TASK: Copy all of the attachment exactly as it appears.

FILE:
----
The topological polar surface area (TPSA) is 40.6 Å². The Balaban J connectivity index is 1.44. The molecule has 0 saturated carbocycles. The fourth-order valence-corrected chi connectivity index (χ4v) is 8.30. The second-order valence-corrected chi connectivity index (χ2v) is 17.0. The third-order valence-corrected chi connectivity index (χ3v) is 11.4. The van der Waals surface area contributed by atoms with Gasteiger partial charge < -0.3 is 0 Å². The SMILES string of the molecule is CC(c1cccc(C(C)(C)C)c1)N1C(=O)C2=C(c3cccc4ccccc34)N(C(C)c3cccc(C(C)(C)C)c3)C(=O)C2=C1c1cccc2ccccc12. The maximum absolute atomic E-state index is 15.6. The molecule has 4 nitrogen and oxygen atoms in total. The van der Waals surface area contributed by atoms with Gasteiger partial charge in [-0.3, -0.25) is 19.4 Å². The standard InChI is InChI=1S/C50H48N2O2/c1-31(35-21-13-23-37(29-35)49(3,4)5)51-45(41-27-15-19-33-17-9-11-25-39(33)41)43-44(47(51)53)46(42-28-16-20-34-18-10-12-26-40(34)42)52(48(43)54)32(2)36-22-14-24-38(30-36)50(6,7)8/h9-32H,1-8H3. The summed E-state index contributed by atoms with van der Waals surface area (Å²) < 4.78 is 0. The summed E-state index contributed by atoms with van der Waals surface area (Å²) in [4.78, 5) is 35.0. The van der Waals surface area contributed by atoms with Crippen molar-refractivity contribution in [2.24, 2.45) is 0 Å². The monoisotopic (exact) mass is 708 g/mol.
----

The topological polar surface area (TPSA) is 40.6 Å². The Balaban J connectivity index is 1.44. The molecule has 0 saturated carbocycles. The fourth-order valence-corrected chi connectivity index (χ4v) is 8.30. The second-order valence-corrected chi connectivity index (χ2v) is 17.0. The third-order valence-corrected chi connectivity index (χ3v) is 11.4. The van der Waals surface area contributed by atoms with Gasteiger partial charge < -0.3 is 0 Å². The SMILES string of the molecule is CC(c1cccc(C(C)(C)C)c1)N1C(=O)C2=C(c3cccc4ccccc34)N(C(C)c3cccc(C(C)(C)C)c3)C(=O)C2=C1c1cccc2ccccc12. The maximum absolute atomic E-state index is 15.6. The molecule has 4 nitrogen and oxygen atoms in total. The van der Waals surface area contributed by atoms with Gasteiger partial charge in [-0.3, -0.25) is 19.4 Å². The standard InChI is InChI=1S/C50H48N2O2/c1-31(35-21-13-23-37(29-35)49(3,4)5)51-45(41-27-15-19-33-17-9-11-25-39(33)41)43-44(47(51)53)46(42-28-16-20-34-18-10-12-26-40(34)42)52(48(43)54)32(2)36-22-14-24-38(30-36)50(6,7)8/h9-32H,1-8H3. The summed E-state index contributed by atoms with van der Waals surface area (Å²) < 4.78 is 0. The summed E-state index contributed by atoms with van der Waals surface area (Å²) in [4.78, 5) is 35.0. The van der Waals surface area contributed by atoms with Crippen molar-refractivity contribution in [2.24, 2.45) is 0 Å². The monoisotopic (exact) mass is 708 g/mol.